8 Important Functions of the Prostate

The size of a prostate gland is usually described as being "walnut-sized." It is a small exocrine gland found only in men that serves an important role in reproduction. To help keep the important role a prostate has, Phytage Prostate 911 or a natural supplement similar is very beneficial. At birth, the prostate gland is only the size of a pea, yet, by maturity, it grows to a stable weight of about 20 gms and measures 2 cm x 3cm x 4 cm in size. However, it can enlarge somewhat in the later stages of life. 

Location, Location, Location

The prostate gland sits below the bladder, so close that it actually makes contact with it – the top of the prostate sits against the floor of the bladder. The urethra, the tube that carries urine from the bladder out of the body, runs through the prostate and communicates with it.

Males make sperm in the testes. The epididymis on top of each testes allows the maturation and storage of sperm. Sperm swims up through the vas deferens to the seminal vesicles, which sit on top of the prostate gland, producing prostatic fluid.

The prostate gland produces the bulk of the liquid part of the ejaculate. The slightly alkaline mucoid prostatic fluid mixes with the fluid from the seminal vesicles and migrating sperm during orgasm. Then, it is forcefully pushed into the urethra, mixing and exiting into the external environment. 

Two bulbourethral glands, also called "Calper's glands," sit at the entrance of the prostate to the urethra. The bulbourethral glands secrete a thick mucous substance just before ejaculation. This alkaline-rich substance neutralizes any residual acidity in the urethra left from urine. 

The prostate gland serves as the driving force behind the male response to reproduction. The nervous stimulation required to contract the prostate gland is a complex network of interconnecting nerves between the penis, the brain, and the prostate gland.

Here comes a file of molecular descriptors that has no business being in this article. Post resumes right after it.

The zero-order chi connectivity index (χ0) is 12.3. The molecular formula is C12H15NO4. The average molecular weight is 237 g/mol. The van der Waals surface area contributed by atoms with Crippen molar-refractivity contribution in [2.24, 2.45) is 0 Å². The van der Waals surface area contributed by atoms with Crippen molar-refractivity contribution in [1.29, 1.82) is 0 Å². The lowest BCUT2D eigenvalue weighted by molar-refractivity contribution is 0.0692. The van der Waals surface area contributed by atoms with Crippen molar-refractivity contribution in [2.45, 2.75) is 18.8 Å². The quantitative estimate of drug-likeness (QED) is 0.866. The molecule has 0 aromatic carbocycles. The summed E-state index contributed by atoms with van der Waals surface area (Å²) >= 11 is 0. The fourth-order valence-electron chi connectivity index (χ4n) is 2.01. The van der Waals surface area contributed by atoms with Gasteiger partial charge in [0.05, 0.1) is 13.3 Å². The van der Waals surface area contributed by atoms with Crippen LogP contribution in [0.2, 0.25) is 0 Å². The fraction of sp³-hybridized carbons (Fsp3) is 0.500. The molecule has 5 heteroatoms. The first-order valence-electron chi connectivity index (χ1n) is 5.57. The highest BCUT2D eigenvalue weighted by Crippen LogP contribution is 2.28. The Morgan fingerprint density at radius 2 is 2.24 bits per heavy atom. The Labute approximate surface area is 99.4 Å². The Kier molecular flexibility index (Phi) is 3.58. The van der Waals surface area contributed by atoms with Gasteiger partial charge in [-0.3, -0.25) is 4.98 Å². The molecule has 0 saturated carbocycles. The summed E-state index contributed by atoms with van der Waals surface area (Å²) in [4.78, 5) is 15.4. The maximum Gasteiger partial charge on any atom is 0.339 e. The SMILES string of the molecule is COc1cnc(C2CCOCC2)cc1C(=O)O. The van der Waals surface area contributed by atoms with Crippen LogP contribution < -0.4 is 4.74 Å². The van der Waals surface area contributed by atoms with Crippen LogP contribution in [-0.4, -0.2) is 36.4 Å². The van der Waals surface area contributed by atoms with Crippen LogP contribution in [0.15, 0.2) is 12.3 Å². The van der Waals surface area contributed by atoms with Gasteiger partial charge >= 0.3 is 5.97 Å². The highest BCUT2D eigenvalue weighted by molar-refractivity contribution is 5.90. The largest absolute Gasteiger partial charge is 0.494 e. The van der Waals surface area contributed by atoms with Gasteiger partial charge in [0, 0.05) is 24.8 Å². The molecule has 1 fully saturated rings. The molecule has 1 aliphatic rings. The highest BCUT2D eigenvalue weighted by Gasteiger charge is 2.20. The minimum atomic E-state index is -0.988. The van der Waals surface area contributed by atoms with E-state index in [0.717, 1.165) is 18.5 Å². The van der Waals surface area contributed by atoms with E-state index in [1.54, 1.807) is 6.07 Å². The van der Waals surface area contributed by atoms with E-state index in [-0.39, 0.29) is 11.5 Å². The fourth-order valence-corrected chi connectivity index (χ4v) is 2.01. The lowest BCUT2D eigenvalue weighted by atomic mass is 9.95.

Sterilization Procedures

When a man undergoes a vasectomy for birth control, the vas deferens are blocked. Either by cautery or ligature, the tube is occluded, preventing sperm from reaching the seminal vesicles. The procedure does not interfere with orgasm or the delivery of prostatic fluid. However, no viable sperm (should) be available in the ejaculate. 

When surgery must remove the prostate gland for cancer, it is effectively a sterilization procedure. As a result, some men may experience a modified orgasm post-operatively. However, there cannot be any ejaculation. 

Functions of the Prostate Gland

The prostate gland is the organ that combines the components of the male role in fertility. Here are eight important functions of the prostate:

  • Prostatic fluid 

The prostate gland itself produces a volume of liquid that will become ejaculate. It is a white, milky substance with a slightly alkaline pH that enhances sperm viability. When mixed with the sperm and seminal fluid from the seminal vesicles, it follows the Cowper's Gland emission and combines in the urethra to form ejaculate.  

  •  A Mixer

The prostate acts as a mixer bringing together all of the components that make up ejaculate. It communicates its prostatic fluid with contents from the seminal vesicles and the bulbourethral glands; in fact, the prostate gland is where all of the components of ejaculate come together.

  • An Engine